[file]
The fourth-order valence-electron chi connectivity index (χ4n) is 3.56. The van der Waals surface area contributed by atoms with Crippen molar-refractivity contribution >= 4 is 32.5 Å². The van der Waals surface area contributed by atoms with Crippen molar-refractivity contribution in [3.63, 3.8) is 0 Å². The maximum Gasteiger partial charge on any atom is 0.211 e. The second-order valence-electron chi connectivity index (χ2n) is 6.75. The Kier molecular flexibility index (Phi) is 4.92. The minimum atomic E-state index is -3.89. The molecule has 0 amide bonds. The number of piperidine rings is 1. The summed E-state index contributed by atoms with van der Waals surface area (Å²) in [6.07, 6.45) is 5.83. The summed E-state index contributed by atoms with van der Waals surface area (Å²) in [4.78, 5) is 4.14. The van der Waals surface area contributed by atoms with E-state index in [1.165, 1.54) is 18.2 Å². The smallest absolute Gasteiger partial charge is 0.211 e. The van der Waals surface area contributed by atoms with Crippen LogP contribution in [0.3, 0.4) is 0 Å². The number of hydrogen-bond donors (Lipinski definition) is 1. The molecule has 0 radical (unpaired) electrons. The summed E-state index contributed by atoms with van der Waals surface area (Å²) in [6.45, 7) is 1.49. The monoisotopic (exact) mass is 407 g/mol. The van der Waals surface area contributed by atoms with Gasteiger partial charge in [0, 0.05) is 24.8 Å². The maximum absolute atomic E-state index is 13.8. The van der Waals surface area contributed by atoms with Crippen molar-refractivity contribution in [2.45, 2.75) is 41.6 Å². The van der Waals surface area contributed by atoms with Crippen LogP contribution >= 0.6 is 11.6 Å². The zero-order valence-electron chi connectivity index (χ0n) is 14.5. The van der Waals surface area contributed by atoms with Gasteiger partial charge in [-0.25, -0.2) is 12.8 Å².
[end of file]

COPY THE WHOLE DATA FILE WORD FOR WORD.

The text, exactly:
The fourth-order valence-electron chi connectivity index (χ4n) is 3.56. The van der Waals surface area contributed by atoms with Crippen molar-refractivity contribution >= 4 is 32.5 Å². The van der Waals surface area contributed by atoms with Crippen molar-refractivity contribution in [3.63, 3.8) is 0 Å². The maximum Gasteiger partial charge on any atom is 0.211 e. The second-order valence-electron chi connectivity index (χ2n) is 6.75. The Kier molecular flexibility index (Phi) is 4.92. The minimum atomic E-state index is -3.89. The molecule has 0 amide bonds. The number of piperidine rings is 1. The summed E-state index contributed by atoms with van der Waals surface area (Å²) in [6.07, 6.45) is 5.83. The summed E-state index contributed by atoms with van der Waals surface area (Å²) in [4.78, 5) is 4.14. The van der Waals surface area contributed by atoms with E-state index in [1.165, 1.54) is 18.2 Å². The smallest absolute Gasteiger partial charge is 0.211 e. The van der Waals surface area contributed by atoms with Crippen LogP contribution in [0.3, 0.4) is 0 Å². The number of hydrogen-bond donors (Lipinski definition) is 1. The molecule has 0 radical (unpaired) electrons. The summed E-state index contributed by atoms with van der Waals surface area (Å²) in [6.45, 7) is 1.49. The monoisotopic (exact) mass is 407 g/mol. The van der Waals surface area contributed by atoms with Gasteiger partial charge in [0, 0.05) is 24.8 Å². The maximum absolute atomic E-state index is 13.8. The van der Waals surface area contributed by atoms with Crippen molar-refractivity contribution in [2.45, 2.75) is 41.6 Å². The van der Waals surface area contributed by atoms with Crippen LogP contribution >= 0.6 is 11.6 Å². The zero-order valence-electron chi connectivity index (χ0n) is 14.5. The van der Waals surface area contributed by atoms with Gasteiger partial charge in [-0.25, -0.2) is 12.8 Å².